Monday, October 7, 2013

The Debt Ceiling: Nothing to do with Default...the Next recession?

“Default” isn’t really the issue, even though that is the term that the Administration and media use to describe October 17, the estimated date when the debt-ceiling is reached. 

The executive Branch (Treasury) piles fuel on the fire by claiming (from CNBC) that “…1) their payment system isn't set up to choose which bills to pay and 2) they have no legal authority to allocate money to pay bond investors and not, say, Social Security beneficiaries. That's Congress's job.” Quote from CNBC at…

While that may be partially true, it is also true that when the Government hits the debt-ceiling, Treasury does retain the authority to pay its obligations on previously issued debt; but it loses the ability to borrow more and increase the debt. I suspect that “default” to existing bond investors is illegal given that those obligations have already been incurred in “contracts” (treasury bonds/notes) with mostly foreign Governments.  These treasury debts would not be subordinate to other debts not yet incurred such as existing contracts.  We’ve seen Treasury use this philosophy throughout the recent banking crisis as Bond holders were spared from losses during the bank bailouts. I’m not alone in this belief. ZeroHedge says Treasury probably does have the ability to prioritize payments.  See ZeroHedge  at…

I’ve seen other discussion about how the Executive Branch could simply ignore the Debt ceiling and continue to borrow.  The argument here is that Congress’ failure to increase the debt-ceiling creates a Constitutional conflict since the Congress has passed laws directing programs to be accomplished, but has withdrawn funding by not raising the debt-ceiling.  With this “conflict” (so the argument goes) the President could choose how to violate the Constitution, since both alternatives (do the work or continue to issue new debt) supposedly violate the Constitution.  That is not entirely correct: it takes two acts of congress to accomplish anything.  Congress must grant Authority through an Authorization Bill and later, funding through an Appropriations Bill.   If funding is not forthcoming, the Executive branch can’t do the authorized work.  (This happens all the time – projects are authorized, but not funded or partially funded.) A failure to raise the debt ceiling is the same as failing to appropriate sufficient funds, except that it covers the entire budget, so there is only one legitimate alternative.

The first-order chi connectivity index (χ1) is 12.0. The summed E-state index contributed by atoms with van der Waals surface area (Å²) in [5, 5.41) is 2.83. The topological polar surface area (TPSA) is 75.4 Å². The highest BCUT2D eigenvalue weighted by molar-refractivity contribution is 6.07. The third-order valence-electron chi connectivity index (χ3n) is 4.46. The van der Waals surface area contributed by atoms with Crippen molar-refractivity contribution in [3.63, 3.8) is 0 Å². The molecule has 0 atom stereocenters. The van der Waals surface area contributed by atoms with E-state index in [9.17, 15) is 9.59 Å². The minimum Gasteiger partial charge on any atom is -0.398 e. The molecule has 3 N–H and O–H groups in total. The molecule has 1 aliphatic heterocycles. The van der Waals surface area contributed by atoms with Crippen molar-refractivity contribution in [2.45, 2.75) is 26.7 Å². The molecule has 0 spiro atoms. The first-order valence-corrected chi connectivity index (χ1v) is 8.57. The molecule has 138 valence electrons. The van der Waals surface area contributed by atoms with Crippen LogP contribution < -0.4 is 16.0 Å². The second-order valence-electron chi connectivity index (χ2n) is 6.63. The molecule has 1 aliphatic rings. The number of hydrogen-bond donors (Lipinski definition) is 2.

If Government can’t borrow more, it must instantly balance the budget. That has a certain appeal to some budget extremists, but the impacts to the economy would be huge if the government were to balance its budget instantly.  All sorts of contracts from planes to aircraft carriers would be suspended; most Government employees really would go home; Government research would stop; mass hysteria; dogs and cats living together…you get the idea. 

Estimates are that GDP would drop (I think I saw an estimate of minus 4%) and create a sharp recession probably worse than the Great-Recession. 

“The bank's base case now calls for "either a two-week shutdown or for multiple shutdowns." Additional, BofA has now cut its Q3 GDP forecast from 2.0% to 1.7% and from 2.5% to 2.0% for 4Q. It gets worse: "Much worse outcomes are possible. In our view, agreement is almost impossible as long as the Affordable Care Act is on the table." Finally, and what ties it all together, is that as a result of the lack of "government data", BAC now expects the Fed to delay tapering to their January meeting, or later.” Story at ZeroHedge at…

“The overwhelming majority of mainstream economists predicts that the world's biggest economy should have at least another two years before it runs into six months of negative growth (the official definition of recession). After 2015, however, the date for the next recession could be any time between the end of 2015 to 2018, according to economists' forecasts…"Ben Bernanke may be a remarkable man, but we are asking a bit much to assume he has abolished the business cycle and created the nirvana of never-ending growth," Robertson added….Historical data show a recession in the U.S. on average every 6-7 years since 1947, and double-dips within eight years of big recessions like the Great Depression.”  Story at CNBC at…

Monday, the S&P finished down 0.9% to 1676 (rounded) at the close.
VIX rose 16% to 19.41 as the level of fear continues to rise.

The 10-day moving average of stocks advancing on the NYSE fell to 47% Monday from 49% Friday.  (A number below 50% for the 10-day average is generally bad news for the market.) 

New-highs outpaced new-lows Monday, leaving the spread (new-hi minus new-low) at +10 (it was +114 Friday).  The 10-day moving average of change in the spread is minus 3. That just means that over the last 10-days, the spread has been getting worse.

Market Internals are Negative on the market for this short term indicator. 

Monday, the overall long-term NTSM analysis remains HOLD at the close.   

I remain about 20% invested in stocks as of 5 March (S&P 500 -1540).  The NTSM system sold at 1575 on 16 April.  (This is just another reminder that I should follow the NTSM analysis and not act emotionally – I am under-performing my own system by about 2%!)  I have no problems leaving 20% or 30% invested.  If the market is cut in half (worst case) I’d only lose 10%-15% of my investments.  It also hedges the bet if I am wrong since I will have some invested if the market goes up.  No system is perfect.